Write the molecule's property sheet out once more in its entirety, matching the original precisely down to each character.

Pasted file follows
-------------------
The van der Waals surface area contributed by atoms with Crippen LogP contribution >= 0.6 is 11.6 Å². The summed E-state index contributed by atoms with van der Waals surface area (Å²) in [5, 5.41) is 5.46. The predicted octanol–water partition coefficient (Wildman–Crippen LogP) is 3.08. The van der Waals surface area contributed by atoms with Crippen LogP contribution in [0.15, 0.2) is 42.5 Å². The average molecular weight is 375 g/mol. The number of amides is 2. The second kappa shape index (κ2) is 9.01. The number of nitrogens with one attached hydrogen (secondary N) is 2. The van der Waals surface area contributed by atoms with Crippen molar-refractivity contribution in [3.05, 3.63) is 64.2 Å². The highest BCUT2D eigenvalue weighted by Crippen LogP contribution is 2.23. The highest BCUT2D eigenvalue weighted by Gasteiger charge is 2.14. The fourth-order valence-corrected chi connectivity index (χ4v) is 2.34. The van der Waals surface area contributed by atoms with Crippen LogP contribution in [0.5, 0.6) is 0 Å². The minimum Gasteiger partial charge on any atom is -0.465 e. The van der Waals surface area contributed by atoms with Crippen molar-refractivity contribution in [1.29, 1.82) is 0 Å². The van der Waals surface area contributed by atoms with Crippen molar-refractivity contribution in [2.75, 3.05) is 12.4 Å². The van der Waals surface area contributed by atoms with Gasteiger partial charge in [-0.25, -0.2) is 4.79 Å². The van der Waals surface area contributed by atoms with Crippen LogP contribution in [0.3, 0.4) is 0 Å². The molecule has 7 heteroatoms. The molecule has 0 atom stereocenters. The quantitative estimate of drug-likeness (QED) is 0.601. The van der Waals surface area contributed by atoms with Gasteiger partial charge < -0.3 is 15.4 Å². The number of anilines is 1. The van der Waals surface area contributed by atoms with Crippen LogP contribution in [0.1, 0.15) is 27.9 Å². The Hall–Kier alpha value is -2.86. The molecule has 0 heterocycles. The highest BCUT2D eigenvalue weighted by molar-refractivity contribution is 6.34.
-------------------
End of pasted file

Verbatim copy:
The van der Waals surface area contributed by atoms with Crippen LogP contribution >= 0.6 is 11.6 Å². The summed E-state index contributed by atoms with van der Waals surface area (Å²) in [5, 5.41) is 5.46. The predicted octanol–water partition coefficient (Wildman–Crippen LogP) is 3.08. The van der Waals surface area contributed by atoms with Crippen LogP contribution in [0.15, 0.2) is 42.5 Å². The average molecular weight is 375 g/mol. The number of amides is 2. The second kappa shape index (κ2) is 9.01. The number of nitrogens with one attached hydrogen (secondary N) is 2. The van der Waals surface area contributed by atoms with Crippen molar-refractivity contribution in [3.05, 3.63) is 64.2 Å². The highest BCUT2D eigenvalue weighted by Crippen LogP contribution is 2.23. The highest BCUT2D eigenvalue weighted by Gasteiger charge is 2.14. The fourth-order valence-corrected chi connectivity index (χ4v) is 2.34. The van der Waals surface area contributed by atoms with Crippen LogP contribution in [0.5, 0.6) is 0 Å². The minimum Gasteiger partial charge on any atom is -0.465 e. The van der Waals surface area contributed by atoms with Crippen molar-refractivity contribution in [1.29, 1.82) is 0 Å². The van der Waals surface area contributed by atoms with Crippen molar-refractivity contribution in [2.75, 3.05) is 12.4 Å². The van der Waals surface area contributed by atoms with Gasteiger partial charge in [-0.25, -0.2) is 4.79 Å². The van der Waals surface area contributed by atoms with Crippen LogP contribution in [0.3, 0.4) is 0 Å². The molecule has 7 heteroatoms. The molecule has 0 atom stereocenters. The quantitative estimate of drug-likeness (QED) is 0.601. The van der Waals surface area contributed by atoms with Gasteiger partial charge < -0.3 is 15.4 Å². The number of anilines is 1. The van der Waals surface area contributed by atoms with Crippen LogP contribution in [0.1, 0.15) is 27.9 Å². The Hall–Kier alpha value is -2.86. The molecule has 0 heterocycles. The highest BCUT2D eigenvalue weighted by molar-refractivity contribution is 6.34.